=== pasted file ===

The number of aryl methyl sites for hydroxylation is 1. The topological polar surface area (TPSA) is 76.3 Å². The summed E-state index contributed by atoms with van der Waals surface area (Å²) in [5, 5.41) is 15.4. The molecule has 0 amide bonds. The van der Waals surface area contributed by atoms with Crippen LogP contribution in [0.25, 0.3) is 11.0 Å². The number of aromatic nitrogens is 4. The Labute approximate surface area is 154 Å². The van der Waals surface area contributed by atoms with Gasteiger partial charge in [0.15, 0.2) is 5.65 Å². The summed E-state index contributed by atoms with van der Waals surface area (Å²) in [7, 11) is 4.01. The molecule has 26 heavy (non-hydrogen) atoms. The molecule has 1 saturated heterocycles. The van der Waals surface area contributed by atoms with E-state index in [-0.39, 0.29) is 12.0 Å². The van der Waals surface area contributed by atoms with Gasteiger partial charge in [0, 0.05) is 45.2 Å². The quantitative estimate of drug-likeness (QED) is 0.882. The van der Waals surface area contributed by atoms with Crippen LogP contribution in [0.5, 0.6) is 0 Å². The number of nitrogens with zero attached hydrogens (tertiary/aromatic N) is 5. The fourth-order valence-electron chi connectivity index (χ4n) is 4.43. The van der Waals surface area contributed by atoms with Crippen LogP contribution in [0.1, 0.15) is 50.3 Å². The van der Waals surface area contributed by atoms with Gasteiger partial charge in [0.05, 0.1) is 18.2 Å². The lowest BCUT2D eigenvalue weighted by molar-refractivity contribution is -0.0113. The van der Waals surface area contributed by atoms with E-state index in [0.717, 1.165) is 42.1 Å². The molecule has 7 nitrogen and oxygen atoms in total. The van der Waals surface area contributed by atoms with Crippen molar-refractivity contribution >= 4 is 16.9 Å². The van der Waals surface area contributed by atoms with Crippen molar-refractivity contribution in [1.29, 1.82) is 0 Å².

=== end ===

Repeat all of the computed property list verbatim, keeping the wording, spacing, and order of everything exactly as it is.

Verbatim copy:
The number of aryl methyl sites for hydroxylation is 1. The topological polar surface area (TPSA) is 76.3 Å². The summed E-state index contributed by atoms with van der Waals surface area (Å²) in [5, 5.41) is 15.4. The molecule has 0 amide bonds. The van der Waals surface area contributed by atoms with Crippen LogP contribution in [0.25, 0.3) is 11.0 Å². The number of aromatic nitrogens is 4. The Labute approximate surface area is 154 Å². The van der Waals surface area contributed by atoms with Gasteiger partial charge in [0.15, 0.2) is 5.65 Å². The summed E-state index contributed by atoms with van der Waals surface area (Å²) in [7, 11) is 4.01. The molecule has 26 heavy (non-hydrogen) atoms. The molecule has 1 saturated heterocycles. The van der Waals surface area contributed by atoms with E-state index in [-0.39, 0.29) is 12.0 Å². The van der Waals surface area contributed by atoms with Gasteiger partial charge in [0, 0.05) is 45.2 Å². The quantitative estimate of drug-likeness (QED) is 0.882. The van der Waals surface area contributed by atoms with Crippen LogP contribution in [0.5, 0.6) is 0 Å². The number of nitrogens with zero attached hydrogens (tertiary/aromatic N) is 5. The fourth-order valence-electron chi connectivity index (χ4n) is 4.43. The van der Waals surface area contributed by atoms with Crippen LogP contribution in [0.1, 0.15) is 50.3 Å². The van der Waals surface area contributed by atoms with Gasteiger partial charge in [0.05, 0.1) is 18.2 Å². The lowest BCUT2D eigenvalue weighted by molar-refractivity contribution is -0.0113. The van der Waals surface area contributed by atoms with E-state index in [0.717, 1.165) is 42.1 Å². The molecule has 7 nitrogen and oxygen atoms in total. The van der Waals surface area contributed by atoms with Crippen molar-refractivity contribution >= 4 is 16.9 Å². The van der Waals surface area contributed by atoms with Crippen molar-refractivity contribution in [1.29, 1.82) is 0 Å².